Robert Bean, registered engineering technologist, presented a special Webinar with the Radiant Panel Association (RPA) last November titled, the “Human Factor in HVAC.”

“When it comes to designing HVAC systems for humans, first and foremost, we must design for people as opposed to designing for buildings,” he said. His message to all HVAC designers focused on three rules:

1) Design for people.
2) Design for simplicity.
3) Design for familiarity.
The presentation addressed statistics on indoor environmental quality for an aging population within North America. Highlights of the Webinar included:

  • More than 50% of occupants in U.S. homes are unhappy with their thermal comfort systems. Consumers had three major complaints: indoor air quality/particles in the air, uneven temperatures and high utility costs.


  • The client base in North America values simplicity. Thermostats being produced by today’s manufacturers are full of complicated mechanisms that need to be simplified for the aging consumer.


  • The average consumer isn’t impressed with the wizardry of variable speed injection pumps and condensing boilers, they just want their HVAC systems to work. They also want to be able to recognize what they are buying.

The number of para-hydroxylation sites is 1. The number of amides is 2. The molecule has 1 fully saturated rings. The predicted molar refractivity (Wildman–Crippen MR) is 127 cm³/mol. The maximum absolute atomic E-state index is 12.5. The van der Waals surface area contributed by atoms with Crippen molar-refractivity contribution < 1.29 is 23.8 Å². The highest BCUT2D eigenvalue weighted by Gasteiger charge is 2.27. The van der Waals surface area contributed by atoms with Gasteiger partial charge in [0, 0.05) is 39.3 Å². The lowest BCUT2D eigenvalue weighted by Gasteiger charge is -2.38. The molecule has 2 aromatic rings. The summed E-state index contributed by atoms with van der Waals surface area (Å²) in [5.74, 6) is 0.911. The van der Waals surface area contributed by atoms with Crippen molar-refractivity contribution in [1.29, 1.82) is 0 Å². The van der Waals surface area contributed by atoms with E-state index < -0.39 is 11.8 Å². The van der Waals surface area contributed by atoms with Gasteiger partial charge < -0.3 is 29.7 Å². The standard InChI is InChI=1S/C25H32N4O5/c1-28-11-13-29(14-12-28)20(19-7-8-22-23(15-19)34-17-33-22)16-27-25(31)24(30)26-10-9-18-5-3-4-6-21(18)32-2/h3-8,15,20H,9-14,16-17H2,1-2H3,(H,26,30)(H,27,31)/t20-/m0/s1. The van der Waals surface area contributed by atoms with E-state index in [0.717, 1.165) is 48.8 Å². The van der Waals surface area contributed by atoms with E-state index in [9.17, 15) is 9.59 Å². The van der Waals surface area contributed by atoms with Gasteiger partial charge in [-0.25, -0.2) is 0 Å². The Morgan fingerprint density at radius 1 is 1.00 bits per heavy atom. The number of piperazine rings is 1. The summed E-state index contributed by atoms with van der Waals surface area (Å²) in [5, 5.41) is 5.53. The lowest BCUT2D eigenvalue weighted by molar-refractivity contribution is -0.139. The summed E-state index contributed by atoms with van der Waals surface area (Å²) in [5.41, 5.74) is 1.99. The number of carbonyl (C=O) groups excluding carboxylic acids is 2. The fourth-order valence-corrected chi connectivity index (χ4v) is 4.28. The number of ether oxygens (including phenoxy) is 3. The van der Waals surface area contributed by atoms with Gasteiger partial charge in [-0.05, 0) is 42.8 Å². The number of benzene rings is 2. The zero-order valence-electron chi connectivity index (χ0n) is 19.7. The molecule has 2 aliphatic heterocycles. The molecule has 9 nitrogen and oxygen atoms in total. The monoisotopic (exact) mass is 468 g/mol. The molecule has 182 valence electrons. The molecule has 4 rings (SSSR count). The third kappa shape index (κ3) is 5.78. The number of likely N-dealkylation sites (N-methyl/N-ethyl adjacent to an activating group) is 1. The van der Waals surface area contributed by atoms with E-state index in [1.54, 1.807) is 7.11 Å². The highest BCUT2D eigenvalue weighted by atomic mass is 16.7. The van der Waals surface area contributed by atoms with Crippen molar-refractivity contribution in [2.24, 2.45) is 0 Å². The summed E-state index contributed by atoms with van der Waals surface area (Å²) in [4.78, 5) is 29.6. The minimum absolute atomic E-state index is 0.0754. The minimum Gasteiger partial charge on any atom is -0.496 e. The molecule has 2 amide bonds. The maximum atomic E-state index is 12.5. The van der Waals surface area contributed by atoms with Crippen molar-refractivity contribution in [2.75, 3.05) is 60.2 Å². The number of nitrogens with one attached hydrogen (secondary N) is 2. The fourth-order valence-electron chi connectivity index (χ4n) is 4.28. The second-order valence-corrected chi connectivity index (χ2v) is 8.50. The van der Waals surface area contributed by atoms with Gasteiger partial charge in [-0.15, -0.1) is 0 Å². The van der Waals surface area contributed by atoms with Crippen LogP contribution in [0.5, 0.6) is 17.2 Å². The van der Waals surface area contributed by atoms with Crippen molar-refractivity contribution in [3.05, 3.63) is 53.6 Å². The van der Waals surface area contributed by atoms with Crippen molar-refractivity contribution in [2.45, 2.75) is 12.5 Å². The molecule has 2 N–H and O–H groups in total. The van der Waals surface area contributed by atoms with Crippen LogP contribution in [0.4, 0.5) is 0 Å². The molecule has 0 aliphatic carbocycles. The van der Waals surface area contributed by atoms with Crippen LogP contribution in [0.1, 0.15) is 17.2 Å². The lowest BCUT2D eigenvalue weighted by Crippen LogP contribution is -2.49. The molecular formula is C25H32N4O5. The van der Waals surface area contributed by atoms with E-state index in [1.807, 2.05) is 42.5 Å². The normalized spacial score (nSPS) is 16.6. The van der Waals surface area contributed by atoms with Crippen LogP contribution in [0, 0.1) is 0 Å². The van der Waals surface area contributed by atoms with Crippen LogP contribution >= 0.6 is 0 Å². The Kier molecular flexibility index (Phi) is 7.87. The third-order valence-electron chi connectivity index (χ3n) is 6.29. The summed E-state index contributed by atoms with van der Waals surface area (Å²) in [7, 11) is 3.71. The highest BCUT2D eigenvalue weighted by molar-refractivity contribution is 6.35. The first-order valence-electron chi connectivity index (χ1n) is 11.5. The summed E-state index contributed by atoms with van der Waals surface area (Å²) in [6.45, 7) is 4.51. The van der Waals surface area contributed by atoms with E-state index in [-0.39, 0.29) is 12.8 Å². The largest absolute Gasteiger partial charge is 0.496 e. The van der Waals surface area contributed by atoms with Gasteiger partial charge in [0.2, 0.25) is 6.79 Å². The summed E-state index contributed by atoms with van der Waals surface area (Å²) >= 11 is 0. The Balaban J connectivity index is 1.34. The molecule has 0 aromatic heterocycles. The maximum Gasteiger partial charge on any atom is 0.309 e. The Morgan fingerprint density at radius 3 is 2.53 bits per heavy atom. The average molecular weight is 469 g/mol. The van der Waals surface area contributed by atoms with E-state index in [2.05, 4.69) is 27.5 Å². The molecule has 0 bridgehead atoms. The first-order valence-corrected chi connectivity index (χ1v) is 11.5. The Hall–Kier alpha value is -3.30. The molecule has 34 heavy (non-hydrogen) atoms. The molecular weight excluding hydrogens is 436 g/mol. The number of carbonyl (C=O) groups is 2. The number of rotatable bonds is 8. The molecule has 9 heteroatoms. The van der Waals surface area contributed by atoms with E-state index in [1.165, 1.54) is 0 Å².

• Designing for familiarity involves making components less technical and similar to other electrical mechanical consumer products in the home, i.e., dishwashers, refrigerators, etc.


  • In North America, an estimated $43 billion is spent on anti-aging products compared to only $24 billion on residential HVAC equipment, which could potentially offer the same benefits to consumers through improved indoor air quality.


  • The industry may be busy selling radiant-based HVAC systems, but that’s because the number of building permits is growing. Since 1973, the market share for hot water heating or furnace systems has not changed.


  • Consumers want towel warmers and warm floors in the new American home.


  • To be totally satisfied with the indoor environment, a client should budget between 12% and 15% of the construction cost.


  • We have a population base close to retiring at a time when fuel and electricity are at one of their highest peaks. Roughly 70 million baby boomers - with high disposable income - are approaching retirement and desire two things in their home: comfort and lower operating costs. According to Robert Bean, HVAC tradesmen in the comfort business need to be aware of the huge population base that can benefit greatly from what they have to offer.

    By Suzette Rubio